Alberta election a dry run for Manitoba?
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Manitobans will be closely following the political battle in Alberta this month. That province’s May 29 election will set the course for the largest and most prosperous of the Prairie provinces. The Alberta contest may also suggest how ruling Conservatives and opposition New Democrats are faring ahead of Manitoba’s fall election.
In both provinces, the rural-based Conservatives and the urban-centred socialists are fairly evenly matched in public support. Public impatience with Conservative premiers Danielle Smith in Alberta and Heather Stefanson in Manitoba might bring the NDP to power in both Edmonton and Winnipeg during the next six months. Fear of economic damage from the anti-business instincts of the NDP might, however, keep the Conservatives in power in either province.
Both Conservative parties dumped their leaders, Alberta’s Jason Kenny and Manitoba’s Brian Pallister. Mr. Kenney lost his own party’s support because he was not stridently enough anti-Ottawa and anti-vaccine for the angriest segment of his party. Mr. Pallister fell into disfavour because his cuts to health care produced disastrous results when the COVID-19 pandemic hit the province.
Ms. Smith has used her six months in office to reassure the anti-vaccine activists that she hates the federal government as much as they do. Ms. Stefanson, during her 18 months in power, has been trying to persuade the public that she is a kinder, gentler Conservative, less extreme than Mr. Pallister.
Both New Democratic parties have been playing a cautious, careful game, appearing as bland and inoffensive as possible, counting on the ruling Conservatives to defeat themselves. Alberta NDP leader Rachel Notley is well-known to the public having served as premier from 2015 to 2019. Wab Kinew in Manitoba, less known to the public, is more vulnerable to Conservative warnings about his character and leanings.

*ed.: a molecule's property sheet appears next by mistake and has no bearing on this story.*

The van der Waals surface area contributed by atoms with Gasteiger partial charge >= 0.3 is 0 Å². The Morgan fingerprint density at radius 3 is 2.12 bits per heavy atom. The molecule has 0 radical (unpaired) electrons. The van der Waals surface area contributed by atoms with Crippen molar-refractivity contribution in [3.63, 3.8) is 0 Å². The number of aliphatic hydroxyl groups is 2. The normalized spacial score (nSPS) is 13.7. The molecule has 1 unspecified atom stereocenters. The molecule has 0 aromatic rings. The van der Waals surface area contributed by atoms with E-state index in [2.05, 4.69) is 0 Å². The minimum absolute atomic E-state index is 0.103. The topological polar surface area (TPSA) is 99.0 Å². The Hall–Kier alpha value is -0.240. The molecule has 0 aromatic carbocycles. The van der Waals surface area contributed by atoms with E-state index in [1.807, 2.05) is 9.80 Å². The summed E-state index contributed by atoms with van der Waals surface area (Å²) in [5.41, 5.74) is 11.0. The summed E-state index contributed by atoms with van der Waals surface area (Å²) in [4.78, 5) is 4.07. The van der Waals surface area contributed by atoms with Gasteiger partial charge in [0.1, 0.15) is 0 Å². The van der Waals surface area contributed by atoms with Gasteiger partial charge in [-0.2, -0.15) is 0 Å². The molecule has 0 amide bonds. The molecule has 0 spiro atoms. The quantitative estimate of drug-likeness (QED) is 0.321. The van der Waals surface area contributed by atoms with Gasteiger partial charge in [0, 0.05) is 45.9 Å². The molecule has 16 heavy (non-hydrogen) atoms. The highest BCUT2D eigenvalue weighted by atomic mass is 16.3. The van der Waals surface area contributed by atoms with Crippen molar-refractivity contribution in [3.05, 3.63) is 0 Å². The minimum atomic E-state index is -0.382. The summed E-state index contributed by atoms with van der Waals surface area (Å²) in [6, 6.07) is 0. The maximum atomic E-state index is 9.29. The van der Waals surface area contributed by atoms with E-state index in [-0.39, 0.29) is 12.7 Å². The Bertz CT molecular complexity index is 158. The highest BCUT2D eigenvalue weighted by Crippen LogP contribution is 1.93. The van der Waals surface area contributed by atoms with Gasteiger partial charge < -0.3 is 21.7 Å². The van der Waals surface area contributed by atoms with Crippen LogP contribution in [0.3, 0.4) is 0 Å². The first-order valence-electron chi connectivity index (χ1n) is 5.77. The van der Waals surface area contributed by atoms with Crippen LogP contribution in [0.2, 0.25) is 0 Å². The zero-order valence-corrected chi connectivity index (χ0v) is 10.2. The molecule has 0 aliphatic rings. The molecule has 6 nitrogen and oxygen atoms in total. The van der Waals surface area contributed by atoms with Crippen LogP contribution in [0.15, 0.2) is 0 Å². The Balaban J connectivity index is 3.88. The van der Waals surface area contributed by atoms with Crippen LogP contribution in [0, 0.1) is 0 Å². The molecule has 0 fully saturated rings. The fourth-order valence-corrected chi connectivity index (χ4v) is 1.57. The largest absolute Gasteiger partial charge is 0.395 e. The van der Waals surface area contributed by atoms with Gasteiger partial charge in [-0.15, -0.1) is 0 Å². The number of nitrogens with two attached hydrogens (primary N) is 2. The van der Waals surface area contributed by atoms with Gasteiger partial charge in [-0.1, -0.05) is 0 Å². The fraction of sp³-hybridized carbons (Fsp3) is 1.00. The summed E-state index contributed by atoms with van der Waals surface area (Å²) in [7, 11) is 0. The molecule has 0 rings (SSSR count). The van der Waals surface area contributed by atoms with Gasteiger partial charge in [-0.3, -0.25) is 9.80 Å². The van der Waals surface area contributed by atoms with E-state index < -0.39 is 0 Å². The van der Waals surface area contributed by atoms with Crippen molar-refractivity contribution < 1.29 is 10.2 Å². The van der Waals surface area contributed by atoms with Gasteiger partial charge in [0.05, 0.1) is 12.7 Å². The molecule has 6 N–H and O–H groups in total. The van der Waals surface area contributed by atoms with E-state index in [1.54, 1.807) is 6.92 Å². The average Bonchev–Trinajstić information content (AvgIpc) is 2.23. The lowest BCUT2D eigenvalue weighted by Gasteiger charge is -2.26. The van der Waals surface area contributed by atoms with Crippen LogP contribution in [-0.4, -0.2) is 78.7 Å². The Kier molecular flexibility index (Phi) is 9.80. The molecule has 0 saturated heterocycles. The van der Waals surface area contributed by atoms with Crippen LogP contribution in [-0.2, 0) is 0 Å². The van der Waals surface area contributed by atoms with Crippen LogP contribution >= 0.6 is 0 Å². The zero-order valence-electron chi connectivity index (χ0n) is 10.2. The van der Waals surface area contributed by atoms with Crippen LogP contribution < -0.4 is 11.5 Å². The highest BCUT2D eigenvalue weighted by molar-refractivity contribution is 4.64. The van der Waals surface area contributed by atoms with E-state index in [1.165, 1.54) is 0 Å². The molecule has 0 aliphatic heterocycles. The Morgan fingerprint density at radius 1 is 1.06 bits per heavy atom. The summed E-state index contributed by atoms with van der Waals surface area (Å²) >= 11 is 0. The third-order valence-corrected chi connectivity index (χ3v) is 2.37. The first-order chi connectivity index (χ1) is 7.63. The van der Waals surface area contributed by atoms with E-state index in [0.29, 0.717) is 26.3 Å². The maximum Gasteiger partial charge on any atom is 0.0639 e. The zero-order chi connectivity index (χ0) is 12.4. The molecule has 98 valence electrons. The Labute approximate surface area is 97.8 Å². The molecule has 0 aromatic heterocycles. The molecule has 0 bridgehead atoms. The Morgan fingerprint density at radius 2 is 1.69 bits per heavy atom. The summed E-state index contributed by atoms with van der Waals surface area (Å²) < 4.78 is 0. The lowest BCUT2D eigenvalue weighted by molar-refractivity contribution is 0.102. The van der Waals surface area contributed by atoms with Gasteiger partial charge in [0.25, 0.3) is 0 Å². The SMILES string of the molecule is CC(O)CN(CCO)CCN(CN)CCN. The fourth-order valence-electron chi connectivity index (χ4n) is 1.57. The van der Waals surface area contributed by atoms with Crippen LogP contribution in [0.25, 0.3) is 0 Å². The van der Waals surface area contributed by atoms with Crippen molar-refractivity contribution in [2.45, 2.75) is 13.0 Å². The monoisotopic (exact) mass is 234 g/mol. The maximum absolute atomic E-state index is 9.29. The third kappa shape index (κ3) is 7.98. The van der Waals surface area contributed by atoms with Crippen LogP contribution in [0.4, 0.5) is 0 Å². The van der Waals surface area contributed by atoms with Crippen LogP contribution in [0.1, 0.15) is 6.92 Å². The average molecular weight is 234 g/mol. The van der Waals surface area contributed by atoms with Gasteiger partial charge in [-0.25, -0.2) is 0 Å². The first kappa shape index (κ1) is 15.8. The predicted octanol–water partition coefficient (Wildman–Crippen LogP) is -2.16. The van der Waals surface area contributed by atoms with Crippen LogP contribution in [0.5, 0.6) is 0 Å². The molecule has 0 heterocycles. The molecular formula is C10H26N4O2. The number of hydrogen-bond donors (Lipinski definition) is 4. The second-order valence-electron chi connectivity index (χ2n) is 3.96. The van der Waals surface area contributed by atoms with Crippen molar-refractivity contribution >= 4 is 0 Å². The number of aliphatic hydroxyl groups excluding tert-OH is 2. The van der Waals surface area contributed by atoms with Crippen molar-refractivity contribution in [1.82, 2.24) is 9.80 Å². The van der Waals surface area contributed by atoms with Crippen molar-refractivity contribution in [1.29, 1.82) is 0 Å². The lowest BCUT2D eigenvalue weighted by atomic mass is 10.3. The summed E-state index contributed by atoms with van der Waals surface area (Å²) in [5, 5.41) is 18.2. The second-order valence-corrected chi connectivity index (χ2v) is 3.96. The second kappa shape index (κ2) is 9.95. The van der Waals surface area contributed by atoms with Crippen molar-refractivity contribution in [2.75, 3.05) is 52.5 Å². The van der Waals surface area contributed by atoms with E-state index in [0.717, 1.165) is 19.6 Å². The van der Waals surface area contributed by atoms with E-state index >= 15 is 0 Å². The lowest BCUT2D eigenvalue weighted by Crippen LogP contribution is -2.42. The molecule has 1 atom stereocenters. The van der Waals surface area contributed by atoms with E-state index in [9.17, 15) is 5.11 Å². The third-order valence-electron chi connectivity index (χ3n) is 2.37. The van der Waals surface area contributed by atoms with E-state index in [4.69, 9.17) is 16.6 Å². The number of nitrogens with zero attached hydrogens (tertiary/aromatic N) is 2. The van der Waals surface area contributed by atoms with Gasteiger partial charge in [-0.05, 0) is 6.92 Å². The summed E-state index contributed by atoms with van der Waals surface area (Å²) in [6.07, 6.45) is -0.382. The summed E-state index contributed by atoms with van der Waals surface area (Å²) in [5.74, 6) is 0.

Alberta has for decades been the great economic engine of Canada’s Prairie region. When employment stagnates in Manitoba, Alberta is always available as a greener pasture for young job-seekers. The individualistic, anti-government culture that prevails in Alberta takes some getting used to for economic refugees from collectivist Manitoba, but the westward migratory stream continues anyway, year-in and year-out.
Canadian voters have been kind to their provincial governments in the post-COVID era. Since the pandemic struck, they have re-elected governments in British Columbia, Saskatchewan, Ontario, Quebec, New Brunswick, Prince Edward Island and Newfoundland and Labrador. Only Nova Scotia dumped its premier, Liberal Ian Rankin.
This year, Alberta and Manitoba are at last holding their post-pandemic elections. Pandemic management is an issue in both provinces — too much vaccination in Alberta, too many cuts to health care in Manitoba. These elections may show whether the public in these two provinces think their governments were too energetic or too passive in curtailing the spread of COVID-19.
The local political cultures and the personalities are so different between Alberta and Manitoba that the Alberta result in May will not exactly predict the Manitoba result in October. There may, however, be a degree of impatience with the ruling Conservatives in both provinces that will put wind in the sails of the New Democrats.
The NDP ruled both provinces recently enough under Rachel Notley and Greg Selinger, however, that people’s reasons for getting rid of those governments may still be fresh in their minds.
Either way, whoops of joy will be heard from one Manitoba party or the other if they see their political allies win in Alberta.